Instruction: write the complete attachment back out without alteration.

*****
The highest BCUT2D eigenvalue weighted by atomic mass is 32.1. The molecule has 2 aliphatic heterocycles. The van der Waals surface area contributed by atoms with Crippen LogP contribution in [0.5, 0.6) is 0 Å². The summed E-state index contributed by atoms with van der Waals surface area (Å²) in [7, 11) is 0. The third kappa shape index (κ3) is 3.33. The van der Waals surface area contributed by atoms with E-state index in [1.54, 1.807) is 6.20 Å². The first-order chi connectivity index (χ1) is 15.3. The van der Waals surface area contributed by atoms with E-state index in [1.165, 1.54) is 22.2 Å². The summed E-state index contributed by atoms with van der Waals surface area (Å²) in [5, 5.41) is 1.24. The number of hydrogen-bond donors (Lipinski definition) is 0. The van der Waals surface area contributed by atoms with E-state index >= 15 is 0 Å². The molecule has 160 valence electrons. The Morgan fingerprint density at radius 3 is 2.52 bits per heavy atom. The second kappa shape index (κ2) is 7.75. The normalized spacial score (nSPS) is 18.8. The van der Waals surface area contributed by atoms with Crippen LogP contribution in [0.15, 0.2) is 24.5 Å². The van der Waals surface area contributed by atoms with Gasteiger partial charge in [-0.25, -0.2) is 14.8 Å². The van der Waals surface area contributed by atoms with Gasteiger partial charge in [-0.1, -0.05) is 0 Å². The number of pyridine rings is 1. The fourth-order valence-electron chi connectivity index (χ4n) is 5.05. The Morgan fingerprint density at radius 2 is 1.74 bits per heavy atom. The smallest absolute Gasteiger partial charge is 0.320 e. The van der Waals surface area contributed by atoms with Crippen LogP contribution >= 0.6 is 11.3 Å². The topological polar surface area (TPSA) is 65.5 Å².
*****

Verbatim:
The highest BCUT2D eigenvalue weighted by atomic mass is 32.1. The molecule has 2 aliphatic heterocycles. The van der Waals surface area contributed by atoms with Crippen LogP contribution in [0.5, 0.6) is 0 Å². The summed E-state index contributed by atoms with van der Waals surface area (Å²) in [7, 11) is 0. The third kappa shape index (κ3) is 3.33. The van der Waals surface area contributed by atoms with E-state index in [1.54, 1.807) is 6.20 Å². The first-order chi connectivity index (χ1) is 15.3. The van der Waals surface area contributed by atoms with E-state index in [1.165, 1.54) is 22.2 Å². The summed E-state index contributed by atoms with van der Waals surface area (Å²) in [5, 5.41) is 1.24. The number of hydrogen-bond donors (Lipinski definition) is 0. The van der Waals surface area contributed by atoms with E-state index >= 15 is 0 Å². The molecule has 160 valence electrons. The Morgan fingerprint density at radius 3 is 2.52 bits per heavy atom. The second kappa shape index (κ2) is 7.75. The normalized spacial score (nSPS) is 18.8. The van der Waals surface area contributed by atoms with Crippen LogP contribution in [0.15, 0.2) is 24.5 Å². The van der Waals surface area contributed by atoms with Gasteiger partial charge in [-0.25, -0.2) is 14.8 Å². The van der Waals surface area contributed by atoms with Gasteiger partial charge in [-0.1, -0.05) is 0 Å². The number of pyridine rings is 1. The fourth-order valence-electron chi connectivity index (χ4n) is 5.05. The Morgan fingerprint density at radius 2 is 1.74 bits per heavy atom. The smallest absolute Gasteiger partial charge is 0.320 e. The van der Waals surface area contributed by atoms with Crippen LogP contribution >= 0.6 is 11.3 Å². The topological polar surface area (TPSA) is 65.5 Å².